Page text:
The project was housed in a field office strategically located to facilitate access to a diverse population of club drug users. At intake, each client was screened for eligibility, followed by written informed consent, self-administered brief assessment of recent sexual risk and drug use behaviors, and randomization to a self- or interviewer-administered comprehensive health and social risk assessment. All interviews were conducted in private offices, and lasted about 90 minutes. Clients received HIV and drug education literature, condoms, and a $50 stipend upon completion of these baseline activities. Human subjects protocols were approved by the Nova Southeastern University’s Institutional Review Board.


The Global Appraisal of Individual Needs (GAIN; Dennis, 2006) has eight core sections (demographics, substance use, physical health, risk behaviors, mental health, environment, legal involvement and vocational attainment), with each containing questions on the recency of problems, breadth of symptoms, and recent prevalence in days or times. The items are combined into scales to assess DSM IV-based diagnoses for substance use and mental health problems. We adapted the GAIN by expanding prescription drug categories to include a wide range of psychoactive medications. Past year abuse and dependence symptoms, as well as routes of administration, were assessed for each drug. For questions about prescription drug use, participants were asked to only report on misuse, as defined earlier.

This analysis focuses on DSM-IV-based diagnostics of BZD dependence rather than abuse, which measures event-level rather than addiction-related symptoms. BZD dependence was assessed as endorsement of three or more of seven DSM-IV dependence criteria for BZDs (the individual items are listed in Table 2). A measure of BZD abuse, defined as the endorsement of at least one of four DSM-IV criteria (the individual items are listed in Table 2), was included for comparison to some other studies which report only dependence and/or abuse prevalence.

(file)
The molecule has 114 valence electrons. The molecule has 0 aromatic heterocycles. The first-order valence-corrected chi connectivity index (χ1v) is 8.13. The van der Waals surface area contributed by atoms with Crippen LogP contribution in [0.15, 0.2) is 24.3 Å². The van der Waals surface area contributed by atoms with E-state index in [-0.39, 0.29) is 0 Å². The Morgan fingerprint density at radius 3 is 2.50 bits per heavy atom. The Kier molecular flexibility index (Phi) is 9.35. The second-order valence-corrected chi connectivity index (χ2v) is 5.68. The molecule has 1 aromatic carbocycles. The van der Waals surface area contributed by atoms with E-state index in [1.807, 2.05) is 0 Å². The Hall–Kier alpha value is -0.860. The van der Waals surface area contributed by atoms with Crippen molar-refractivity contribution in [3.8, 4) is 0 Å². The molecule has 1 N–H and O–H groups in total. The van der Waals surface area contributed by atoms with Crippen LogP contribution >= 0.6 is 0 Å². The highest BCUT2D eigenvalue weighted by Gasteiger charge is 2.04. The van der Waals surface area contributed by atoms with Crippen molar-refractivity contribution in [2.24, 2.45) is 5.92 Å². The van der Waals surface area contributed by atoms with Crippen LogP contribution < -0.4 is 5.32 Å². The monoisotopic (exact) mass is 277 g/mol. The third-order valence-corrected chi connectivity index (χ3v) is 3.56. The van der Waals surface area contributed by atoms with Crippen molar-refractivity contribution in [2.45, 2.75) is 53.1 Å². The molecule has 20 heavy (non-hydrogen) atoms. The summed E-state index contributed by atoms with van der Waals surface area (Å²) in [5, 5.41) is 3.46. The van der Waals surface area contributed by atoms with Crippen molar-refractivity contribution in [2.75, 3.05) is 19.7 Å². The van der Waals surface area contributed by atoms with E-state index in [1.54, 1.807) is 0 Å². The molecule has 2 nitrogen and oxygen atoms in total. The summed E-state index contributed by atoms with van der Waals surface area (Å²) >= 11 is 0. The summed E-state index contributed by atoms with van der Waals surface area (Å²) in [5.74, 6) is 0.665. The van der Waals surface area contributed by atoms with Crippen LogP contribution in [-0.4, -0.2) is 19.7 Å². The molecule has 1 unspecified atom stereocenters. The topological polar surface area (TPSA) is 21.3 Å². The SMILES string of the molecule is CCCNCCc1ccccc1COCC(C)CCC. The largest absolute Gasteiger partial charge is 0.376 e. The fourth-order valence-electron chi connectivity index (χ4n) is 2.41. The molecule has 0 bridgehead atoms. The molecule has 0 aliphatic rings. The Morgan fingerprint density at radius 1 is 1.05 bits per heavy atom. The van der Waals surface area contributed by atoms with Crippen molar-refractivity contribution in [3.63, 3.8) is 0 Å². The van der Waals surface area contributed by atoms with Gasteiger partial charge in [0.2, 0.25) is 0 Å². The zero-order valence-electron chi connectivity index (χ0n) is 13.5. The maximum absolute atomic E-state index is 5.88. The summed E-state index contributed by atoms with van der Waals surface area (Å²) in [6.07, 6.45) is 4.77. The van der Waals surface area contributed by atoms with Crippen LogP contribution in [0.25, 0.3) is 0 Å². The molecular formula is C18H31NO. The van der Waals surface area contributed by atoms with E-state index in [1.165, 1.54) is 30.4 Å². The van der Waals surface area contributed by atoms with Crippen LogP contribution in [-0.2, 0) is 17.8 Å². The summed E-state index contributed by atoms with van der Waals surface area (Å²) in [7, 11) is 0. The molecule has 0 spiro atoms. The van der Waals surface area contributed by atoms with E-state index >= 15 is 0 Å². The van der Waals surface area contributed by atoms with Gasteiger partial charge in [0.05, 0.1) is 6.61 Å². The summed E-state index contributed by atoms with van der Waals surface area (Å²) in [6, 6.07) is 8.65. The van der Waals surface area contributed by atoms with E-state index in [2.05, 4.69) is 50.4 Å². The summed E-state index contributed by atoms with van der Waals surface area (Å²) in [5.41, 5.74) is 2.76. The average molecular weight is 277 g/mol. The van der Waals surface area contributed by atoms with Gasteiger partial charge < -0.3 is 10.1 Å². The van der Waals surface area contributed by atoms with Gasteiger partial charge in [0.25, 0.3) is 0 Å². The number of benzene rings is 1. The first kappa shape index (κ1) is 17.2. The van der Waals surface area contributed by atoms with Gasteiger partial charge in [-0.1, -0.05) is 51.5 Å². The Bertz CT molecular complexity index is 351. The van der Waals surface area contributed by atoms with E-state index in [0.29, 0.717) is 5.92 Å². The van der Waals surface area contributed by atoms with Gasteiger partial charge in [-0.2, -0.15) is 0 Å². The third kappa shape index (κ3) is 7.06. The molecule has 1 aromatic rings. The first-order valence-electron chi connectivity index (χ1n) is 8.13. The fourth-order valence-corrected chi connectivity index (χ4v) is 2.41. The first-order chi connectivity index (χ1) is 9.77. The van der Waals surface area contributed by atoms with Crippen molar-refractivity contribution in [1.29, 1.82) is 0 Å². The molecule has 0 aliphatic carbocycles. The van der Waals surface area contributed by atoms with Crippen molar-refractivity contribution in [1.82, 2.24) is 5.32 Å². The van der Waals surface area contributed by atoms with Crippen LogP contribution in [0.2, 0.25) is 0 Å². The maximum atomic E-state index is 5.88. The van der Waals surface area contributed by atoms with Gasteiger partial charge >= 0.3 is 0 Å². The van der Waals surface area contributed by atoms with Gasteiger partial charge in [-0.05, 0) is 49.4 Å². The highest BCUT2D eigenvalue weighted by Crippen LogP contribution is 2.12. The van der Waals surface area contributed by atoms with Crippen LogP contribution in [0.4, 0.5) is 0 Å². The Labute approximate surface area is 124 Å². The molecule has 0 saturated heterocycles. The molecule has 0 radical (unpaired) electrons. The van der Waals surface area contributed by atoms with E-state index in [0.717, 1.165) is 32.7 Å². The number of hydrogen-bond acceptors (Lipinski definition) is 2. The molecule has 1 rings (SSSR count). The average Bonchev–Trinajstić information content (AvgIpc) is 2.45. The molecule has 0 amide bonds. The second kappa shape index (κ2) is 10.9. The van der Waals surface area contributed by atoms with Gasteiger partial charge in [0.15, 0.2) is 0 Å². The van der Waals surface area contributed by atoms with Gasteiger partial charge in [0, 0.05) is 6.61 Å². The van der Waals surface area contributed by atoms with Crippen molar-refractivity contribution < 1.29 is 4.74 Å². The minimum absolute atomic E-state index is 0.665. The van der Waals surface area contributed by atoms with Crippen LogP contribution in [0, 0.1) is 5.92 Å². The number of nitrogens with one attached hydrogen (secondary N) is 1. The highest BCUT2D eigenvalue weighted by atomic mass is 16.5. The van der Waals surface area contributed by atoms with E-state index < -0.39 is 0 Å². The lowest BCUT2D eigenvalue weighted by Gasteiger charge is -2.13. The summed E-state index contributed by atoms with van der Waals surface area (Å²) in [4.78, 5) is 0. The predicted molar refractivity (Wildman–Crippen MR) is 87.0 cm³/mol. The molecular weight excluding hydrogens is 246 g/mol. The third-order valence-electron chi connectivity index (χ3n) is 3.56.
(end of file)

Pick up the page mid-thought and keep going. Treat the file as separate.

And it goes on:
Table 2
Abuse and dependence criteria endorsed by BZD dependent participants (N=45)

Past 90 day frequencies of use for the most prevalent non-BZD substances other than marijuana (alcohol, powder cocaine and MDMA) were dichotomized at the 75th percentile, with use above that mark defined as “heavy.” Heavy marijuana use was defined as daily use, which was reported by 42.7% of the sample. Substance abuse treatment history was assessed with the question, “when was the last time, if ever, you received any counseling, treatment, medication, case management or aftercare for your use of alcohol or any drug,” and was dichotomized into “ever” vs. “never.” Overdose history was assessed with the question, “how many times in your life, if ever, have you had a drug overdose or a drug related emergency,” and was reduced for analysis to “one or more times” vs. never.”